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First Stage Publishing Co's blog to engaging students in hands-on education.
"I hear and I forget.  
I see and I remember.  
I do and I understand."
~ Chinese proverb
"For most students academic learning is too abstract. They need to see, touch and smell what they read and write about." 
~John Goodland
"The mind is not a vessel to be filled, but a fire to be kindled." 
~ Plutarch 
"Learning is an active process. We learn by doing. Only knowledge that is used sticks in your mind." 
~ Dale Carnegie

Active Learning

Teaching Piaget’s Theory of Conservation with Buttons, Bugs, Birds, and More!

by First Stage Publishing Company on 02/21/14

It is important to help facilitate a child’s brain development by having them learn and recognize the number words.  For example, the 2013 Stanford research study “A Brain Area for Visual Numerals,” published in The Journal of Neuroscience, found that when subjects were shown numerals, specific clusters of nerve cells within their brain became activated and processed the information. 

Children need to be aware of the symbols and words that signify numbers.  Numerals are words, letters, symbols, or figures that express numbers used in counting and mathematics. They also designate the totals of objects, and are symbols that designate time, house and license plate numbers, and bus routes.  Numbers are important in almost every aspect of children’s daily lives and are especially used with computers and technology.

A variety of fun math-based activities exist to help children understand the significance of numbers.  Parents and educators can teach songs and activities where young learners clap and nod using the number words.  Children can also count things such as blocks, flowers, fingers and toes, bugs, birds on a telephone line, pieces of change and the number of steps they take. Start fostering the awareness of numbers found in places such as clocks, their favorite books, on street signs and telephone numbers.  Children can also learn to write numerals and draw the number of objects that the numerals represent.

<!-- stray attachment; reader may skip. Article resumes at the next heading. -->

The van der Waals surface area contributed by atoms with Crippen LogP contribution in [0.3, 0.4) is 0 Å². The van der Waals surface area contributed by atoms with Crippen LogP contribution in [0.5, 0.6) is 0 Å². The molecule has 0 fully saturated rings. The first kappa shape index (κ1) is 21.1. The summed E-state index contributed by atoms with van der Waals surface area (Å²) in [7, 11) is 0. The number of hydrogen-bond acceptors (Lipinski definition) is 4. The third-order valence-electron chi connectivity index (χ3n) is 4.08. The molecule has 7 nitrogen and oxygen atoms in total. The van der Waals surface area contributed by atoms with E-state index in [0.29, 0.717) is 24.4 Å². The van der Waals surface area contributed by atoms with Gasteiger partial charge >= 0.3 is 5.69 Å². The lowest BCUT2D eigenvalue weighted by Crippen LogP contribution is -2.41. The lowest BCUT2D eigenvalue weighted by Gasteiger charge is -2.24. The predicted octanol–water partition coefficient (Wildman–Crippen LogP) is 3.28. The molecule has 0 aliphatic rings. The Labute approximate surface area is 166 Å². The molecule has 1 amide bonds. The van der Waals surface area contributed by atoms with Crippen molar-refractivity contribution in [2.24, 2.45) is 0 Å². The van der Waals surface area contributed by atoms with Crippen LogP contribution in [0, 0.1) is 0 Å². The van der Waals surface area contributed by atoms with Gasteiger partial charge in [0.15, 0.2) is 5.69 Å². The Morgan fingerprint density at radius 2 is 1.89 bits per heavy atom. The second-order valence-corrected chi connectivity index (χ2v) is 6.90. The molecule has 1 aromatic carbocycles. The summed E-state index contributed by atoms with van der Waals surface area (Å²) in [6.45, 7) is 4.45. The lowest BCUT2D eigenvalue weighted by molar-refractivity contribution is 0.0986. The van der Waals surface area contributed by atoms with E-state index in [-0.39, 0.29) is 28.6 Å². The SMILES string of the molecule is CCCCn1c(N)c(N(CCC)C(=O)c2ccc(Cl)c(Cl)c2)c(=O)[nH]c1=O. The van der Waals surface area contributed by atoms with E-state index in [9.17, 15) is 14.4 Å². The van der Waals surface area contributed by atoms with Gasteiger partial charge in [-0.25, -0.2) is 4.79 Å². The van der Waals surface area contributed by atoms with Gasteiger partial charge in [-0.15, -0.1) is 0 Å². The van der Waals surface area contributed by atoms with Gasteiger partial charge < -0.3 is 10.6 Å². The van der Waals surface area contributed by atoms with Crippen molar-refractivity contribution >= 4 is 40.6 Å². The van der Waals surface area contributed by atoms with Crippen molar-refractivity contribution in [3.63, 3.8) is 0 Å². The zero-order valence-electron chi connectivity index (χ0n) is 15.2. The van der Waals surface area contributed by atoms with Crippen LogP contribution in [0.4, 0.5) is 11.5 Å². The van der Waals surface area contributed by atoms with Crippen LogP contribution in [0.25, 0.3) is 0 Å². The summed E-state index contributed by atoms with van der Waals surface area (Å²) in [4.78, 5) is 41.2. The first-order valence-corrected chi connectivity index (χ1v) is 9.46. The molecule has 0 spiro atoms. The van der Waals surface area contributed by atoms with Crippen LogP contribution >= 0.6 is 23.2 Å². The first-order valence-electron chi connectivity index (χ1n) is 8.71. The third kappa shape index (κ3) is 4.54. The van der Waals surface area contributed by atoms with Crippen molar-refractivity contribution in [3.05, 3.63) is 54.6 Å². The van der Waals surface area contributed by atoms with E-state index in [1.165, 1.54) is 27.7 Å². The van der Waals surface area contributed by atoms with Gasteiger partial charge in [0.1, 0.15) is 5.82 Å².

A Valuable Math Based Learning Exercise: The following activity, which draws upon Piaget’s Theory of Conservation, is useful for determining when a child’s thinking is developmentally ready to understand the process of addition and subtraction in mathematics:

Show the child 6 similar objects, such as buttons, seed pods, crayons, or marbles.  Place 2 or 3 of those objects behind your back and ask, “How many objects did I hide?”  Then show the objects to the child.  Now hide 3 or 4 of the objects and ask, “Now how many did I hide?”  If the child needs to count to get the correct answer, provide more opportunities to match the numbers with objects.  It can also help to make drawings that represent the answer’s number, such as 3 apples, cherries, or marbles.  If the child is correct, try the same activity, but increase the number of objects to 7 or 8. When the child can firmly tell you the correct answers without counting on his or her fingers or aloud; he or she can begin learning about addition, subtraction and the numerals associated with early mathematics